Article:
Monday, June 1, 2015

Some thoughts on EEOC v. Abercrombie

Now that I've had a chance to read the full opinion in EEOC v. Abercrombie, here are a few thoughts. First, some background:

An assistant manager at A&F interviewed an applicant who wore a headscarf to the interview. The assistant manager believed the applicant wore the headscarf for religious reasons but did not know for sure. When the assistant manager contacted the district manager, the district manager concluded that the headscarf violated A&F's "look policy" and directed the assistant manager not to hire the applicant.

1. The holding is straightforward:
Justice Scalia, author of the majority opinion.
To prevail in a disparate-treatment claim, an applicant need show only that his need for an accommodation was a motivating factor in the employer’s decision, not that the employer had knowledge of his need.
2. Title VII does not impose a knowledge requirement. The Court focuses instead on the employer's motives 
[T]he intentional discrimination provision prohibits certain motives, regardless of the state of the actor’s knowledge.
3. This holding probably does not apply to disability accommodations under the ADA:
It is significant that §2000e–2(a)(1) does not impose a knowledge requirement. As Abercrombie acknowledges, some antidiscrimination statutes do. For example, the Americans with Disabilities Act of 1990 defines discrimination to include an employer’s failure to make “reasonable accommodations to the known physical or mental limitations” of an applicant. §12112(b)(5)(A) (emphasis added). Title VII contains no such limitation.
4. What is the practical impact on interviewers?

Justice Thomas derides the majority as creating "an entirely new form of liability: the disparate-treatment-based-on-equal-treatment claim" (because A&F's policy was facially neutral and applied to non-religious headwear such as baseball caps too). Justice Alito (concurring in the result) notes a hypothetical in which an employer requires applicants to work on Saturdays, and some applicants cannot work on Saturdays due to religious obligations.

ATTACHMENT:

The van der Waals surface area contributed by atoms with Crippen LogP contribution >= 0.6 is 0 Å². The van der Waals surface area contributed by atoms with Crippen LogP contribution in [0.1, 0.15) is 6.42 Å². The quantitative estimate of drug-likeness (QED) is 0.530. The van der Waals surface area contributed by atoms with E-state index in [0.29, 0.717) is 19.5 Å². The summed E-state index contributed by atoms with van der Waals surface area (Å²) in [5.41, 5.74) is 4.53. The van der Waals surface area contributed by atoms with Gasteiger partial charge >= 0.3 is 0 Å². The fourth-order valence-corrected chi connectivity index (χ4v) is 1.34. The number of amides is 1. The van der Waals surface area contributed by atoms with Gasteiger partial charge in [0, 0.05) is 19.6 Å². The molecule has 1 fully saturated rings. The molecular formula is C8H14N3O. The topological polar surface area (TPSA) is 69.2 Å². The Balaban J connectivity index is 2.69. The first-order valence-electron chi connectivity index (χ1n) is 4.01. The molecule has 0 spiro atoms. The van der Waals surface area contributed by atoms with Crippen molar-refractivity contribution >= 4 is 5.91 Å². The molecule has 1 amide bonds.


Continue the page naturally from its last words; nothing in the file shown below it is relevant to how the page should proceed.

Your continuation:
In that hypo, what does an employer do when it tells an applicant that the job requires Saturday shifts? What if the employee says something vague, like "I can't work on Saturdays." What does the interviewer do then? Will the employer now have to ask why the employee cannot comply with the Saturday requirement? Will this holding make religion a topic of conversation in job interviews? If the employer refuses to hire that person, who later turns out to be unavailable for religious reasons, was the employer motivated by his need for an accommodation?

The majority appears to require (though does not expressly enumerate it as an element of the case) a "suspicion" element:
For example, suppose that an employer thinks (though he does not know for certain) that a job applicant may be an orthodox Jew who will observe the Sabbath, and thus be unable to work on Saturdays. If the applicant actually requires an accommodation of that religious practice, and the employer’s desire to avoid the prospective accommodation is a motivating factor in his decision, the employer violates Title VII.
What level of suspicion is necessary? What if the interviewer has no clue why the applicant can't work on Saturdays, but knows that religious conflict is at least a possibility? In my opinion, the majority opinion fails to adequately explain this (Justice Scalia explains this omission in footnote 3 - although, I understand his point, this omission leaves great uncertainty in this area).